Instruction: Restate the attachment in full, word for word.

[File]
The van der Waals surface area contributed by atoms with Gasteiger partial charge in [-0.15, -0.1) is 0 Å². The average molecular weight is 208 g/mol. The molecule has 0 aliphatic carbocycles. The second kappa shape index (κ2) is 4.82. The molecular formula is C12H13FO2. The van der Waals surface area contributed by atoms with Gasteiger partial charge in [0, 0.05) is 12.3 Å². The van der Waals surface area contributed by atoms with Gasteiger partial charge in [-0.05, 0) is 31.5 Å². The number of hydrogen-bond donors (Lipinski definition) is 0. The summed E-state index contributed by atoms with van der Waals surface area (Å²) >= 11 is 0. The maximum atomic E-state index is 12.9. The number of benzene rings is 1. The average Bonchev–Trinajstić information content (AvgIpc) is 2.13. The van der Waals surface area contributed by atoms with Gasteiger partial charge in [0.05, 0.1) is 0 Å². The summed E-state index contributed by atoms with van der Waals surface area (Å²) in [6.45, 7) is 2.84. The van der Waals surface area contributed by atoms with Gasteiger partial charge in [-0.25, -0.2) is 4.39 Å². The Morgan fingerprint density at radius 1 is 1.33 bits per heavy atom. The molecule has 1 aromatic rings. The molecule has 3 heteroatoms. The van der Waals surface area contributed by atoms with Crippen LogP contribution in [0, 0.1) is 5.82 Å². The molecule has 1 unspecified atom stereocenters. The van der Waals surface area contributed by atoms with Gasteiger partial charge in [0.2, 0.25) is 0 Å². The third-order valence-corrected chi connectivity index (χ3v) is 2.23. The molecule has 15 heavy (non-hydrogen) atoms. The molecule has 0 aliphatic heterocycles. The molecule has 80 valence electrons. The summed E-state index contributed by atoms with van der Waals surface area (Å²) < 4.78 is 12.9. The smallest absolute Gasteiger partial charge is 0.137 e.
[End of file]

The van der Waals surface area contributed by atoms with Gasteiger partial charge in [-0.15, -0.1) is 0 Å². The average molecular weight is 208 g/mol. The molecule has 0 aliphatic carbocycles. The second kappa shape index (κ2) is 4.82. The molecular formula is C12H13FO2. The van der Waals surface area contributed by atoms with Gasteiger partial charge in [0, 0.05) is 12.3 Å². The van der Waals surface area contributed by atoms with Gasteiger partial charge in [-0.05, 0) is 31.5 Å². The number of hydrogen-bond donors (Lipinski definition) is 0. The summed E-state index contributed by atoms with van der Waals surface area (Å²) >= 11 is 0. The maximum atomic E-state index is 12.9. The number of benzene rings is 1. The average Bonchev–Trinajstić information content (AvgIpc) is 2.13. The van der Waals surface area contributed by atoms with Gasteiger partial charge in [0.05, 0.1) is 0 Å². The summed E-state index contributed by atoms with van der Waals surface area (Å²) in [6.45, 7) is 2.84. The van der Waals surface area contributed by atoms with Gasteiger partial charge in [-0.25, -0.2) is 4.39 Å². The Morgan fingerprint density at radius 1 is 1.33 bits per heavy atom. The molecule has 1 aromatic rings. The molecule has 3 heteroatoms. The van der Waals surface area contributed by atoms with Crippen LogP contribution in [0, 0.1) is 5.82 Å². The molecule has 1 unspecified atom stereocenters. The van der Waals surface area contributed by atoms with Gasteiger partial charge in [0.2, 0.25) is 0 Å². The third-order valence-corrected chi connectivity index (χ3v) is 2.23. The molecule has 15 heavy (non-hydrogen) atoms. The molecule has 0 aliphatic heterocycles. The molecule has 80 valence electrons. The summed E-state index contributed by atoms with van der Waals surface area (Å²) < 4.78 is 12.9. The smallest absolute Gasteiger partial charge is 0.137 e.